Once the time for the first renewal comes around, is the time the trade mark in question has already potentially become susceptible to cancellation due to non-use, if not used for all or some protected goods or services.
Each renewal term is time to decide on that trade mark's fate - in the context of the market itself and the firm’s future strategy.
Of course if used, renewal almost, certainly, is the best way forward.
However, if the registration has not been in use as a whole or partly, but the owner wishes to continue having it in their portfolio due to potential future strategies, than, a better way to proceed could be to file a fresh application instead of renewing this existing not used right.
In IP, the idea of priority is a very important one, but in this approach, although, the new application would have a fresh and younger priority date than the already established one – there wouldn’t be any disruption to the protection, which is significant, as continuity is upheld.
Some advantages are:
This is especially important to consider with registrations not in use in Serbia and in Kosovo.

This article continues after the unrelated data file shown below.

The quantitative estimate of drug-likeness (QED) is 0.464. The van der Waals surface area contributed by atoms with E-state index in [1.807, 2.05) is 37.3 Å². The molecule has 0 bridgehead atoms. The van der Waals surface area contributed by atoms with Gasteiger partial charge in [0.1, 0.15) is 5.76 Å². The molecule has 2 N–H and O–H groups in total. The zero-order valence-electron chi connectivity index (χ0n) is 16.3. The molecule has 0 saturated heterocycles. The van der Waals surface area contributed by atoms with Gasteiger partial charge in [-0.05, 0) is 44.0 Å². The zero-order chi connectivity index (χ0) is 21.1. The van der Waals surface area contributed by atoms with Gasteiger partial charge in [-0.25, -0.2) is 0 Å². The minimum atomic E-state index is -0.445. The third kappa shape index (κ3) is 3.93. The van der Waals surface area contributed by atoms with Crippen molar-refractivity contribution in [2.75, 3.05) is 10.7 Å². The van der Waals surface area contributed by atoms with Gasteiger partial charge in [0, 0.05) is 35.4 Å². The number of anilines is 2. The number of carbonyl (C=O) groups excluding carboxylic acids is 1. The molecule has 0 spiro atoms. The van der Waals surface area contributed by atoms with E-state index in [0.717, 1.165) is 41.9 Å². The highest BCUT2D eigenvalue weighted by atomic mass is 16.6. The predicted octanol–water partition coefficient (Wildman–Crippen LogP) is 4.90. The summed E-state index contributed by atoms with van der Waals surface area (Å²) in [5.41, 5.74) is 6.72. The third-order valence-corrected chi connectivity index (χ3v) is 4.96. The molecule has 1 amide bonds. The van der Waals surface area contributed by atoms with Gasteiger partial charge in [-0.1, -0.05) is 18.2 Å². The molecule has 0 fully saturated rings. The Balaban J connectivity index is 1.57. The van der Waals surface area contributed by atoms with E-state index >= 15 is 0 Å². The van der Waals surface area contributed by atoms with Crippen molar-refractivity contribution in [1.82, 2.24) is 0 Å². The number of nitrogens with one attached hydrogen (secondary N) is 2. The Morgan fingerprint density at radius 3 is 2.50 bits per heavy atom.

In Serbia, the IPO examines new application for absolute but also for relative grounds for refusal, meaning that there are much higher chances of your not used trade mark being the subject of a motion for cancellation due to non-use, compared with other jurisdictions.
In Kosovo, it’s important to consider the high possibility of TM applications identical to large brands that have not yet broken into the market, being filed by local firms or individuals – with intention of selling them to these large brands.
As the older, but not used TM right, cannot be a proper basis of an opposition in these cases, cancellations due to non-use are frequent.
This puts trade mark owners in less than ideal conditions – on one hand, the socio-economic and political situation does not support large investments, such as hotel or market chains being developed and the market itself is small and too impoverished for luxury items (think very expensive cars for instance), but on the other, if such trade marks have been protected and not used, the owner easily falls into a trap – potentially being extorted in a jurisdiction that is not a part of any international IP agreement and that heavily protects their own citizens.